Civilians die under rubble in Syria ‘safe zones’
Cii Radio|Ayesha Ismail|27 November 2017| 07 Rabi ul Awal 1439
Entire families have been buried under the rubble in a rebel-held enclave near Syria’s capital, as government forces pursue a nearly week-long campaign against the area despite a de-escalation deal.
The escalation in violence aims to weaken rebels’ bargaining power ahead of string of diplomatic summits aimed at ending the six-year conflict.
The three countries agreed earlier this year to establish de-escalation or “safe zones” aimed at reducing hostilities in four battleground areas across Syria.
One such zone came into effect in Eastern Ghouta in July, but after months of relative calm, intense artillery fire and air strikes have pummelled the region for the past week.
Residents of the opposition stronghold have described living in utter terror.
“We’re forced to hide in parts of our home that aren’t suitable for living, like the bathroom and the kitchen,” said 28-year-old Majed.
“We even sleep there sometimes.”
The father of two lives in Douma, one of the largest towns in Eastern Ghouta and a regular target of regime raids.
Despite his wife’s efforts to create a normal life for their children, their four-year-old son has been left deeply scarred.
“When he hears the bombing, he runs to hide in the closet or behind the door, screaming, ‘The plane, the plane is attacking’,” Majed told AFP.
Since Sunday, government bombardment of Eastern Ghouta has killed more than 100 civilians including 14 children, and wounded hundreds more, according to the Britain-based Syrian Observatory for Human Rights.
In Douma on Sunday, an AFP journalist witnessed doctors rushing to treat wailing children lying on bloodstained hospital beds.
Their eyes wide with fear, children awaited life-saving care, many having had limbs pierced by shrapnel.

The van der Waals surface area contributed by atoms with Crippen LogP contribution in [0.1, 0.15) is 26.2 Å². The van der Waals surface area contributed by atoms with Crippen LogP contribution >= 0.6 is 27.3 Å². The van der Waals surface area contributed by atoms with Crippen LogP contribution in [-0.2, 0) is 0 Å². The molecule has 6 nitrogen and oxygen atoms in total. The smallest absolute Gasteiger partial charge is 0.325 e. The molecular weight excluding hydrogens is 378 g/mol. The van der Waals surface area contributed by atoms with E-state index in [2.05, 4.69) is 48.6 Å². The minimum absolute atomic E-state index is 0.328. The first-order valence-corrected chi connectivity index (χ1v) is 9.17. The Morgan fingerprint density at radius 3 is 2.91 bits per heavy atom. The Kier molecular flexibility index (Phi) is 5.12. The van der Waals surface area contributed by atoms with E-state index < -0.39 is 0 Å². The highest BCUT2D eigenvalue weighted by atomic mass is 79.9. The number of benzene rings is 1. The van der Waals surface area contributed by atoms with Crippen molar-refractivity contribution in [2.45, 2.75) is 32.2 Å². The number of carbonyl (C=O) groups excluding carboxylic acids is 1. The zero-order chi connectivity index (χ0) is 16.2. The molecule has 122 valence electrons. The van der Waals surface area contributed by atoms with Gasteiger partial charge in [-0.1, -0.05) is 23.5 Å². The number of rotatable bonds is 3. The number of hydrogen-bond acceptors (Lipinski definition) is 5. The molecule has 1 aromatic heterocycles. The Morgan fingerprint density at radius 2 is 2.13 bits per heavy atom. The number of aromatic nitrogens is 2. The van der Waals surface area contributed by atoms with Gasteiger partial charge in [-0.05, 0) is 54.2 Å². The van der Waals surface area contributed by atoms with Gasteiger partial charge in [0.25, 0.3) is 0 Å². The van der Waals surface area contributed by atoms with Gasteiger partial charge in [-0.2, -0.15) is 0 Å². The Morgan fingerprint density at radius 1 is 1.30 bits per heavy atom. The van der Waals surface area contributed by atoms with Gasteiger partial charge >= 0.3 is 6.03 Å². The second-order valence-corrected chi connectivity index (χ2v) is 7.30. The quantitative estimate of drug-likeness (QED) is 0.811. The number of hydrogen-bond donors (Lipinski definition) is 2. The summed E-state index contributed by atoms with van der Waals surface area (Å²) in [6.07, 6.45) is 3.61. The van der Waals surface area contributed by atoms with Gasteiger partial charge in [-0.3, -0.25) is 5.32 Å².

Nearby, two men mourned over the lifeless body of a child, wrapped in a red-and-white sheet on the floor.
An estimated 400,000 people live in Eastern Ghouta, where a four-year government siege has made food, medicine, and other basic necessities either unavailable or too expensive.
In the rebel-held town of Madira on Sunday, volunteers from the White Helmets rescue force climbed through the rubble of a building after a recent air strike.
Flashlights in hand, they scrambled over concrete blocks and metal rods to try to find the bodies of the family that had been living there.
“They’re six people. We found three, and three are left,” one volunteer said.
One volunteer dug into the rubble with a wooden stick and uncovered a limb, which he placed carefully in a white bag.
“It’s a child’s leg,” his colleague said.
Another volunteer said the air strike had hit “a bomb shelter that residents were hiding in since the evening call to prayer”.
“There are a lot of body parts,” he added.
According to the Observatory, the six-member family – a man, his wife, and their four children – all died in the bombardment.
After regime shelling on Douma earlier that week, paramedic Firas Al Kahhal said he had witnessed a haunting scene.
The 22-year-old was dispatched to the bombed-out home to search for any survivors.
“As soon as we entered I saw a baby girl, no more than eight months old, trying to crawl out of the rubble,” Kahhal told AFP.
The infant had suffered wounds to her head, but survived.
“What we saw was heartbreaking. She lived under shelling and terror. Her brain can’t even absorb what’s happening.”
Source – Gulf News